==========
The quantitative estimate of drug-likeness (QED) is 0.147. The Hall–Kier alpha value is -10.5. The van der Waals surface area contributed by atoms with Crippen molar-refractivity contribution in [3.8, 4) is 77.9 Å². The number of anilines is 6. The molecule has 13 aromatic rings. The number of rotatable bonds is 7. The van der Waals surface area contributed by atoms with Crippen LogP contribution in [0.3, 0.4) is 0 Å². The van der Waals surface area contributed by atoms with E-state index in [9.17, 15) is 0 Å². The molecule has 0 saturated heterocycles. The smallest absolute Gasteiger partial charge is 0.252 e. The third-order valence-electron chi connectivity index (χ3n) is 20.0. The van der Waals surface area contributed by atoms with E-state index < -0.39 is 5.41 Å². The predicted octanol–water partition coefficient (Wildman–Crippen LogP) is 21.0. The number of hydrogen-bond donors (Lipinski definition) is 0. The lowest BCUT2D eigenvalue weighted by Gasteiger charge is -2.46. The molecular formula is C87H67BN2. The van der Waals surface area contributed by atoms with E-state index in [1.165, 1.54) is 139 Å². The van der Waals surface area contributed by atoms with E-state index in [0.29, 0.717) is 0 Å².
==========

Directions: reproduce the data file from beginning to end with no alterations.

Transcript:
The quantitative estimate of drug-likeness (QED) is 0.147. The Hall–Kier alpha value is -10.5. The van der Waals surface area contributed by atoms with Crippen molar-refractivity contribution in [3.8, 4) is 77.9 Å². The number of anilines is 6. The molecule has 13 aromatic rings. The number of rotatable bonds is 7. The van der Waals surface area contributed by atoms with Crippen LogP contribution in [0.3, 0.4) is 0 Å². The van der Waals surface area contributed by atoms with E-state index in [9.17, 15) is 0 Å². The molecule has 0 saturated heterocycles. The smallest absolute Gasteiger partial charge is 0.252 e. The third-order valence-electron chi connectivity index (χ3n) is 20.0. The van der Waals surface area contributed by atoms with E-state index < -0.39 is 5.41 Å². The predicted octanol–water partition coefficient (Wildman–Crippen LogP) is 21.0. The number of hydrogen-bond donors (Lipinski definition) is 0. The lowest BCUT2D eigenvalue weighted by Gasteiger charge is -2.46. The molecular formula is C87H67BN2. The van der Waals surface area contributed by atoms with E-state index in [1.165, 1.54) is 139 Å². The van der Waals surface area contributed by atoms with E-state index in [0.29, 0.717) is 0 Å².